The commission filed amended civil charges against Paxton on Friday, two weeks after a federal judge dismissed the case. Paxton, who is also fighting similar criminal charges at the state level, is accused of misleading investors in a company years ago.

“We are disappointed by the SEC’s decision to continue this case, given the court’s opinion and the clear infirmities the court found with the commission’s original complaint,” Paxton lawyer Matthew Martens said in a statement. “We will evaluate the revised complaint and respond accordingly.”

Earlier this month, U.S. District Judge Amos L. Mazzant III threw out the SEC case against Paxton but gave the commission 14 days — until Friday — to file amended allegations.

The updated charges contend that the group of investors Paxton allegedly duped when he persuaded them to invest in a tech start-up called Servergy “reasonably expected” him to disclose he was receiving a commission. According to the SEC, the members of the group had a standing policy that “no one member makes money or otherwise benefits off of the investment of another member.”

The amended allegations also amplify the SEC’s argument that Paxton did not simply fail to disclose but “actively concealed” his commission agreement from the investor group. He did so, the SEC says, by not mentioning it in filings with the Texas Ethics Commission and the IRS, ignoring efforts by the group to learn about his relationship with Servergy and mischaracterizing the compensation as a kind of gift when asked about it by the SEC.

See here for the background. I have no idea if this is a necessary technical correction to allow otherwise-viable charges to go forward, or if it’s a “what the heck, we may as well give it one last try” situation. Paxton still has the criminal charges to deal with, so if nothing else this is a distraction from that. Trail Blazers has more.

Paxton beats SEC rap

Two down, one left.

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A judge has thrown out the federal civil case accusing Attorney General Ken Paxton of securities fraud, giving him his biggest legal victory yet since the allegations surfaced more than a year ago.

U.S. District Judge Amos L. Mazzant III on Friday granted Paxton’s motion to dismiss the lawsuit but gave the U.S. Securities and Exchange Commission 14 days to amend its allegations against the attorney general. Paxton is still fighting similar criminal charges at the state level.

Paxton is accused of misleading investors in a company from before he took office as Texas’ top lawyer. One of the central allegations is that he persuaded a group of people to invest in the company, a technology startup known as Severgy, without disclosing that he was receiving a commission.

“This case is not about whether Paxton had a moral obligation to disclose his financial arrangement with Servergy to potential investors,” Mazzant wrote in a 29-page ruling. “This case is also not about whether Paxton had some general obligation to disclose his financial arrangement to his investor group.”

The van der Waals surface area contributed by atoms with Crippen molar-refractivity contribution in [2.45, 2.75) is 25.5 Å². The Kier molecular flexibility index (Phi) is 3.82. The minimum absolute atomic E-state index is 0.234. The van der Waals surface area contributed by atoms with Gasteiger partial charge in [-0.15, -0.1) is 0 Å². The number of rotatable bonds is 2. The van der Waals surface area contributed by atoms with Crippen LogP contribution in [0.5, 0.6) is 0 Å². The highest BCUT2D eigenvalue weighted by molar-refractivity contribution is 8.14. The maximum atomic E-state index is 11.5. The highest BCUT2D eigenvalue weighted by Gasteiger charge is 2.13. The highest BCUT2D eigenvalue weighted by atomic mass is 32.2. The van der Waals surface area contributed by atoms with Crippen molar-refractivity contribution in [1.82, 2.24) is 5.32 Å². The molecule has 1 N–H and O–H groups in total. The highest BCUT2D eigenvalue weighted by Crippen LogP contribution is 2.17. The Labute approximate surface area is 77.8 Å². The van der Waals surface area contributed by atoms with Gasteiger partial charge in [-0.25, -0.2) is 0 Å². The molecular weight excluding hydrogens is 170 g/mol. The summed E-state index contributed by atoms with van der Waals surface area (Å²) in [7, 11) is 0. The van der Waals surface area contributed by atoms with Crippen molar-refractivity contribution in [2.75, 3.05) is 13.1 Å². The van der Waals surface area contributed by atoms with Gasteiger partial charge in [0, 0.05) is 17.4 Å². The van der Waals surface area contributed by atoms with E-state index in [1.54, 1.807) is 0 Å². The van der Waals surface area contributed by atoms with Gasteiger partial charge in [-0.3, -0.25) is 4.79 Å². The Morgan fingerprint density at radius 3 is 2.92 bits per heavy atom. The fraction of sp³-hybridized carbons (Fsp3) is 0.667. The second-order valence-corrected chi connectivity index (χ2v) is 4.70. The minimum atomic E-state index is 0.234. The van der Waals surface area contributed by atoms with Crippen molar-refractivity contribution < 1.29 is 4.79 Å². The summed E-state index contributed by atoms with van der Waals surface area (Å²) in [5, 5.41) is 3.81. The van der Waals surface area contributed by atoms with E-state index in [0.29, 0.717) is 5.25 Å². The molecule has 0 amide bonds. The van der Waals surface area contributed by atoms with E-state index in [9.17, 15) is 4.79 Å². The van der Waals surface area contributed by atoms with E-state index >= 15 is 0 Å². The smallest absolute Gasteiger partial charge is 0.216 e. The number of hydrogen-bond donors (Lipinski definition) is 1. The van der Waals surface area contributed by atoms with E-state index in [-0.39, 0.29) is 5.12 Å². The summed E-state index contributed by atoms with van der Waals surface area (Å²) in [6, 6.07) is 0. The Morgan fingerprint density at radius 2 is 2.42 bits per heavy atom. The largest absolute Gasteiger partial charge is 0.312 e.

Rather, Mazzant concluded, the case is about whether Paxton had a legal obligation to make a disclosure, and he did not — at least according to the facts put forward by the SEC.

See here for the background. No question, this is a big win for Paxton. I’m not qualified to say whether this result tells us anything about how the state case may go, but the bottom line is that the state case is now the only thing he has to worry about. The Chron and the Press have more.

A good day in court for Paxton

He may well get those SEC charges dismissed.

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Lawyers for the U.S. Securities and Exchange Commission received skeptical treatment Friday from a federal judge who is considering whether to dismiss the civil fraud case against Attorney General Ken Paxton.

From the outset, U.S. District Judge Amos L. Mazzant III noted that the SEC’s case against Paxton was unlike those he usually sees from the commission. Mazzant came across as less than persuaded by one of its central arguments. At one point, Mazzant suggested the SEC was trying to fit a “square peg into a round hole,” basing its case on precedents that do not back up their arguments.

“The court’s hard-pressed to find a case that fits into the allegation the SEC is making,” Mazzant said, “and that troubles the court.”

The judge did not rule immediately at the end of the 90-minute hearing inside a Sherman courtroom. He said he instead plans to issue a decision in 30 days.

[…]

Largely at issue Friday was whether Paxton committed securities fraud by simply leaving out information in his dealing with investors, not necessarily making misleading statements. Paxton lawyer Matthew Martens argued that the attorney general’s actions did not amount to fraud, leaning heavily on the argument that every court that has previously looked at the issue has rejected the SEC’s argument. Meanwhile, SEC lawyer Matthew Gulde asked Mazzant to look more broadly at Paxton’s actions as a “pattern of conduct” in which he acted as a “secret broker” and had at least two duties to tell investors he was being compensated.